BORING DETAILS: Each category is charted with its average total as its center line on the Y-axis. With every chart set up relative to its average, the trendlines of the various charts can be compared to each other. For example, if we put the numbers on the same chart layout we use each month, you’d barely even see a category like “Inkers” and it would look like there was no change there. But with each chart relative to its own average, we can look at the performance of each category on its own, and compare all the trendlines.

SUFFICE IT TO SAY: The trendlines as presented in these charts are directly comparable to each other.

So here is a super mega-chart for the percentages of women in comics at DC, overall and for each category. I’d suggest clicking it for a bigger size so as to make it readable:

Let’s quickly run through the trends we’re seeing with each chart:


ALL: There was some very slight growth over the course of 2012, as evidenced by the trend line going upwards just a smidge. The year ended better than it started, at least.

Cover Artists: There was a solid dip for cover artists this year, which isn’t good to see.

Writers: Things are looking up for writers, though, who also ended the year with their three strongest months. That bodes well for 2013.

Pencillers: There was a bit of growth for pencillers, though the numbers are all so small across the board that the change wasn’t huge.

Inkers: Inkers are similarly small, but despite being down from last year’s total, overall, they’re nonetheless on the rise for the year, which is a good sign for continued growth, however minimal it may be.

Colorists: There was clear, steady growth for female colorists, and with much larger numbers.

Letterers: By ending the year with their best numbers, female letterers seem poised to have a good start to 2013.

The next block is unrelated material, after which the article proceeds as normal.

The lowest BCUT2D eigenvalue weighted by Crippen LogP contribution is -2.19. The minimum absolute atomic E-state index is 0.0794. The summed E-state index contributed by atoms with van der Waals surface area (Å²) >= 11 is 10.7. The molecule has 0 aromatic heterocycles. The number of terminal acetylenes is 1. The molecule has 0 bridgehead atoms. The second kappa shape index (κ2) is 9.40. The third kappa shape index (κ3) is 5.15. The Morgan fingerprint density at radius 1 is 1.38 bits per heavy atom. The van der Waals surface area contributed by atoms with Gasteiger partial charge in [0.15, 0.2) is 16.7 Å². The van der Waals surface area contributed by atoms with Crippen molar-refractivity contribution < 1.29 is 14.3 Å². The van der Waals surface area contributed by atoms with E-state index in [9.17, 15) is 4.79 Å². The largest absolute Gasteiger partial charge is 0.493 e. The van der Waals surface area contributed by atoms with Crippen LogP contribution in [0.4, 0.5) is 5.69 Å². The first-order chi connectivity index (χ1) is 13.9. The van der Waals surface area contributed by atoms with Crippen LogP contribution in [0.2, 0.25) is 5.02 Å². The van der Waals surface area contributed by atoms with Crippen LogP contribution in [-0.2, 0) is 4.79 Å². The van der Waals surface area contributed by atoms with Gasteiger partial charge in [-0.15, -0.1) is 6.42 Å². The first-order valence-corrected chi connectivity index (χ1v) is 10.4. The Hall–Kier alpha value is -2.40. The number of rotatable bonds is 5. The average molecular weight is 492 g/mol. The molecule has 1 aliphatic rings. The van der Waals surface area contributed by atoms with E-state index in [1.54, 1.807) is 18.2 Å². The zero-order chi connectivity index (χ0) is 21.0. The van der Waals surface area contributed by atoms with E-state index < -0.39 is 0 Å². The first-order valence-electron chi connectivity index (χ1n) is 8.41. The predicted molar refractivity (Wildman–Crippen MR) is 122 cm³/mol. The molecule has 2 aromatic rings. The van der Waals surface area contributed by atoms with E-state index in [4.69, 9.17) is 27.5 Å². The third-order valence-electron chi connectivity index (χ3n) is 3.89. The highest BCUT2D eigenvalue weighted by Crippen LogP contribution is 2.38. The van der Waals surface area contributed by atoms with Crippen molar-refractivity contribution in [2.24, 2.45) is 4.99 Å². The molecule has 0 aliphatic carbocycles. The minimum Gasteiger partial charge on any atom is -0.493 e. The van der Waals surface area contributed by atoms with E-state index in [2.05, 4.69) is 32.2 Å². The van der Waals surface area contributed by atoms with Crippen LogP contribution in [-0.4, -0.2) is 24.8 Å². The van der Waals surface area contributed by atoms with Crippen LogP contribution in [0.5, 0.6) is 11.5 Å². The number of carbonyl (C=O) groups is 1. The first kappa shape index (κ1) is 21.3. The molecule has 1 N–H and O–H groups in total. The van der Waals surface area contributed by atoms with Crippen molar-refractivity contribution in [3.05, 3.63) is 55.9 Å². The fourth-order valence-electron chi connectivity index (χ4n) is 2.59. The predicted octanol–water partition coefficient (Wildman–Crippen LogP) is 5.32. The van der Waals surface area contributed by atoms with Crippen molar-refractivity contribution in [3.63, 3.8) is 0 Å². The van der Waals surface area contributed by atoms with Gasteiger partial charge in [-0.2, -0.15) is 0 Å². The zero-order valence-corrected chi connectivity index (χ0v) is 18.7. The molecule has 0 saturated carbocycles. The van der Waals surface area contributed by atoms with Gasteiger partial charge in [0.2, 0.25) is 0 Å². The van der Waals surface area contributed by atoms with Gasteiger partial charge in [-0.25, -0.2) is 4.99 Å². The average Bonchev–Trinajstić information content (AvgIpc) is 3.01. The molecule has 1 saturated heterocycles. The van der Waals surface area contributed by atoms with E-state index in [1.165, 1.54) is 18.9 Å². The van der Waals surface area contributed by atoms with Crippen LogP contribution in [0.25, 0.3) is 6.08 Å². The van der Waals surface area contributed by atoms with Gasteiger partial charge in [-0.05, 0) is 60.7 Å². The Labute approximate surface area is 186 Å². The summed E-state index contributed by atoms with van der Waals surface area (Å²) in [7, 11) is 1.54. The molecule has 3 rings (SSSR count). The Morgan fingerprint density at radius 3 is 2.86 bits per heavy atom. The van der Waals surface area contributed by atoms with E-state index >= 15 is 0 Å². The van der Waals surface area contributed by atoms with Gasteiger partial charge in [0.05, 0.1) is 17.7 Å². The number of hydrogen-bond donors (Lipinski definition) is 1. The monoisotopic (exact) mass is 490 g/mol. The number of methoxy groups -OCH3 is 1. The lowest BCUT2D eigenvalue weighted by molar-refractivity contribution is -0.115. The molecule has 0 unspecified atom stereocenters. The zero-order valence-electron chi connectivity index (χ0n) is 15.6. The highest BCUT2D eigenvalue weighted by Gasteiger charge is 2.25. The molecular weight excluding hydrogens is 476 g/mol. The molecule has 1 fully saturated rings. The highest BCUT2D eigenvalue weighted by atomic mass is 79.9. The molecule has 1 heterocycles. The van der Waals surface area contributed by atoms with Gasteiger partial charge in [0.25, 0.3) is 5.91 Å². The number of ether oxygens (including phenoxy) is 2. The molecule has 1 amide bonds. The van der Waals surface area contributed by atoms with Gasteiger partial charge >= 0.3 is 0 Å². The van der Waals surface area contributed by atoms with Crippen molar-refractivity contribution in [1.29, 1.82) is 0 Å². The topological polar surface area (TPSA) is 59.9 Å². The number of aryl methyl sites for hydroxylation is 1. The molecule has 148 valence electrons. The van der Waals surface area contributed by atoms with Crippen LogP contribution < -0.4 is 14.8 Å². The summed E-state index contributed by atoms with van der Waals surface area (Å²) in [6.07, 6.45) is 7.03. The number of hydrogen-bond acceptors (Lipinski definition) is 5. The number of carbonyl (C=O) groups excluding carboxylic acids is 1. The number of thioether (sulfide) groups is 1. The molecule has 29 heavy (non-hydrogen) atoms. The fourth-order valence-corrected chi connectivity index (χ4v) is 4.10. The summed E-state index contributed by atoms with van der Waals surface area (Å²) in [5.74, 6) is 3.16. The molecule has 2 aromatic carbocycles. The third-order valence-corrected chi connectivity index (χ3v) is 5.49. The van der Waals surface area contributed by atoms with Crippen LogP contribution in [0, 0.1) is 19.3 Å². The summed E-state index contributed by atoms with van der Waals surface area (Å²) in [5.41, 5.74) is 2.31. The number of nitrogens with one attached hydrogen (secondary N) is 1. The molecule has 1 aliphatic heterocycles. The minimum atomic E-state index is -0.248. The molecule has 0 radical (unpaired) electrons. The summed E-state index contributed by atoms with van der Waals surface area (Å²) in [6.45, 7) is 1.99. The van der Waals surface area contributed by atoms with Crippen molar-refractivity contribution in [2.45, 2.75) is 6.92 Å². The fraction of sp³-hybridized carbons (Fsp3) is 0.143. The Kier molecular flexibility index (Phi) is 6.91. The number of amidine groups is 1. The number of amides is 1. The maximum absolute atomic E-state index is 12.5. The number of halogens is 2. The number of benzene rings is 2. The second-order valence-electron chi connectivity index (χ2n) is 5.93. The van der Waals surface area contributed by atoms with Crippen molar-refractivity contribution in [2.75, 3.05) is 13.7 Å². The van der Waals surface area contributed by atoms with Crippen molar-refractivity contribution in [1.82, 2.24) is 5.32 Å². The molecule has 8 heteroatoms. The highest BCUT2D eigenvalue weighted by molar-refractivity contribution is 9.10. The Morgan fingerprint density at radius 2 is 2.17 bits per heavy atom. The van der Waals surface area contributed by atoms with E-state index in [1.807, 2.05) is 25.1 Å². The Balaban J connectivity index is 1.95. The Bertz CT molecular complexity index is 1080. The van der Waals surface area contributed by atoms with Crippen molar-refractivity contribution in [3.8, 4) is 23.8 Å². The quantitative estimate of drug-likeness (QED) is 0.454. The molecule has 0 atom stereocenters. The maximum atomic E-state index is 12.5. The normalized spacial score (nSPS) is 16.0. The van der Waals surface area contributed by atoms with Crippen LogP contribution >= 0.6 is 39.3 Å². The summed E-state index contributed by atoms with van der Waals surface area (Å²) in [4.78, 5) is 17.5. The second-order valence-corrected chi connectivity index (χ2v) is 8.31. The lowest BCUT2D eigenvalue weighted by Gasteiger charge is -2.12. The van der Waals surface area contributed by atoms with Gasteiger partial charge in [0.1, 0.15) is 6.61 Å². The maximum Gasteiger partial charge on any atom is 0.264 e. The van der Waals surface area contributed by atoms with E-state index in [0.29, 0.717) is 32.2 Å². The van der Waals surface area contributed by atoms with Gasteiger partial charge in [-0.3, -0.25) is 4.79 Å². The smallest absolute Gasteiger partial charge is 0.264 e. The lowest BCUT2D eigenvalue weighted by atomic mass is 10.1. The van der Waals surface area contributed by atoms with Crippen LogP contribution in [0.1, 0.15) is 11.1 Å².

Editors: Not only did editorial slide down steadily, but the change on the trend line represents a dip of roughly 5%. It’s not the steepest decline, but with such high numbers involved the losses add up quickly.

Assistant Editors: The chart shows a rather concave year for assistant editors, but the net result is a slight uptick. There’s also been growth the last five months, which hopefully will continue in 2013.

Despite the lack of change compared to last year’s numbers overall, 7 of the 9 categories did grow over the course of the year. Now, if you remember last year’s wall of charts, a lot of the categories had a sharp decline. The New 52 put a real dent in female creator numbers, and so 2012 started out at a deficit as relative to the 2011 totals. However, things slowly improved for most categories over the course of 2012, enough to bring the yearly averages up to par with 2011. If we see the lack of female creators in the first few months of the New 52 as a hole that DC had to crawl out of, then these positive trends are an encouraging sign for 2013. DC was able to level out over the course of the year, and now things might even be on the rise. Their December numbers were certainly strong. We’ll have to wait and see what happens over the next few months.

Come back next time for the January stats and Marvel’s year in review!

To learn more about this statistics project and its methodology click here, and to see the previous stats click here. You can visit Tim at Straitened Circumstances and follow him on Twitter @timhanley01.

(Last Updated September 28, 2016 7:20 pm )